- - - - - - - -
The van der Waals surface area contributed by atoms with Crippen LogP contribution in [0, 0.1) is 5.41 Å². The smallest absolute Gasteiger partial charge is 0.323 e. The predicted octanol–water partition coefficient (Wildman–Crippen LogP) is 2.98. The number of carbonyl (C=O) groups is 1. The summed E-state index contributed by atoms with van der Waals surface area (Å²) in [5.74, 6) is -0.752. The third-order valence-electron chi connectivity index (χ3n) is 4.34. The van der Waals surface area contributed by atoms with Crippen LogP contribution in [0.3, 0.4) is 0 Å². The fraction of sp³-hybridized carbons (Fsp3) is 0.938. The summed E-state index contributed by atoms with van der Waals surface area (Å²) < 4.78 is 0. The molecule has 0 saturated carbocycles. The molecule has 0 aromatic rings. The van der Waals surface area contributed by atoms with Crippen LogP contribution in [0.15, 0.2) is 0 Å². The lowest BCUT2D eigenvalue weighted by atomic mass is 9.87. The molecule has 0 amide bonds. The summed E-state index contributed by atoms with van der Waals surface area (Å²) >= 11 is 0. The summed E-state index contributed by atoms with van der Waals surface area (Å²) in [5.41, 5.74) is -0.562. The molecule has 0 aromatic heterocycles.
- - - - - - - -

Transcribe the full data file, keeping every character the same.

The van der Waals surface area contributed by atoms with Crippen LogP contribution in [0, 0.1) is 5.41 Å². The smallest absolute Gasteiger partial charge is 0.323 e. The predicted octanol–water partition coefficient (Wildman–Crippen LogP) is 2.98. The number of carbonyl (C=O) groups is 1. The summed E-state index contributed by atoms with van der Waals surface area (Å²) in [5.74, 6) is -0.752. The third-order valence-electron chi connectivity index (χ3n) is 4.34. The van der Waals surface area contributed by atoms with Crippen LogP contribution in [0.3, 0.4) is 0 Å². The fraction of sp³-hybridized carbons (Fsp3) is 0.938. The summed E-state index contributed by atoms with van der Waals surface area (Å²) < 4.78 is 0. The molecule has 0 saturated carbocycles. The molecule has 0 aromatic rings. The van der Waals surface area contributed by atoms with Crippen LogP contribution in [0.15, 0.2) is 0 Å². The lowest BCUT2D eigenvalue weighted by atomic mass is 9.87. The molecule has 0 amide bonds. The summed E-state index contributed by atoms with van der Waals surface area (Å²) >= 11 is 0. The summed E-state index contributed by atoms with van der Waals surface area (Å²) in [5.41, 5.74) is -0.562. The molecule has 0 aromatic heterocycles.